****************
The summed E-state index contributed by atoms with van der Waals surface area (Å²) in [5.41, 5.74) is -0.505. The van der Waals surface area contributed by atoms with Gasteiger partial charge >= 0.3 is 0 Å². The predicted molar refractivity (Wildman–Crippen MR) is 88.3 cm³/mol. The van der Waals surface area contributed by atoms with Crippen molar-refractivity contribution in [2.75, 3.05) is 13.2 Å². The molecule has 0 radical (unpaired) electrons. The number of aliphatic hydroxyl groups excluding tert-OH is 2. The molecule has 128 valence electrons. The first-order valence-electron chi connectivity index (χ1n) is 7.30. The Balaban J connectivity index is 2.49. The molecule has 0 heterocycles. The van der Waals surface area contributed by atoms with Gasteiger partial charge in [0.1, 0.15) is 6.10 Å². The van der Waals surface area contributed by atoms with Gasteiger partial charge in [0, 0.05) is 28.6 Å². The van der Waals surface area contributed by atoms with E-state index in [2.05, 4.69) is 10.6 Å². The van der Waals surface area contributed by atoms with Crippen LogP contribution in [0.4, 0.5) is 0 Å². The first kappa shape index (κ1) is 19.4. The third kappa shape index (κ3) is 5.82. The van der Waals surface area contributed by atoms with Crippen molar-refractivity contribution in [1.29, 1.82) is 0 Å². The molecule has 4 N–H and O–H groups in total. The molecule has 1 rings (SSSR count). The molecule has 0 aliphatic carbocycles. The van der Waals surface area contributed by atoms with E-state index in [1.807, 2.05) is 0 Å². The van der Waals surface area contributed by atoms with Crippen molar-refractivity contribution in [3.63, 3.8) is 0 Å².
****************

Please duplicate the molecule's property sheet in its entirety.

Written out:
The summed E-state index contributed by atoms with van der Waals surface area (Å²) in [5.41, 5.74) is -0.505. The van der Waals surface area contributed by atoms with Gasteiger partial charge >= 0.3 is 0 Å². The predicted molar refractivity (Wildman–Crippen MR) is 88.3 cm³/mol. The van der Waals surface area contributed by atoms with Crippen molar-refractivity contribution in [2.75, 3.05) is 13.2 Å². The molecule has 0 radical (unpaired) electrons. The number of aliphatic hydroxyl groups excluding tert-OH is 2. The molecule has 128 valence electrons. The first-order valence-electron chi connectivity index (χ1n) is 7.30. The Balaban J connectivity index is 2.49. The molecule has 0 heterocycles. The van der Waals surface area contributed by atoms with Gasteiger partial charge in [0.1, 0.15) is 6.10 Å². The van der Waals surface area contributed by atoms with Gasteiger partial charge in [0, 0.05) is 28.6 Å². The van der Waals surface area contributed by atoms with E-state index in [2.05, 4.69) is 10.6 Å². The van der Waals surface area contributed by atoms with Crippen LogP contribution in [0.4, 0.5) is 0 Å². The first kappa shape index (κ1) is 19.4. The third kappa shape index (κ3) is 5.82. The van der Waals surface area contributed by atoms with Crippen molar-refractivity contribution in [1.29, 1.82) is 0 Å². The molecule has 4 N–H and O–H groups in total. The molecule has 1 rings (SSSR count). The molecule has 0 aliphatic carbocycles. The van der Waals surface area contributed by atoms with E-state index in [1.807, 2.05) is 0 Å². The van der Waals surface area contributed by atoms with Crippen molar-refractivity contribution in [3.63, 3.8) is 0 Å².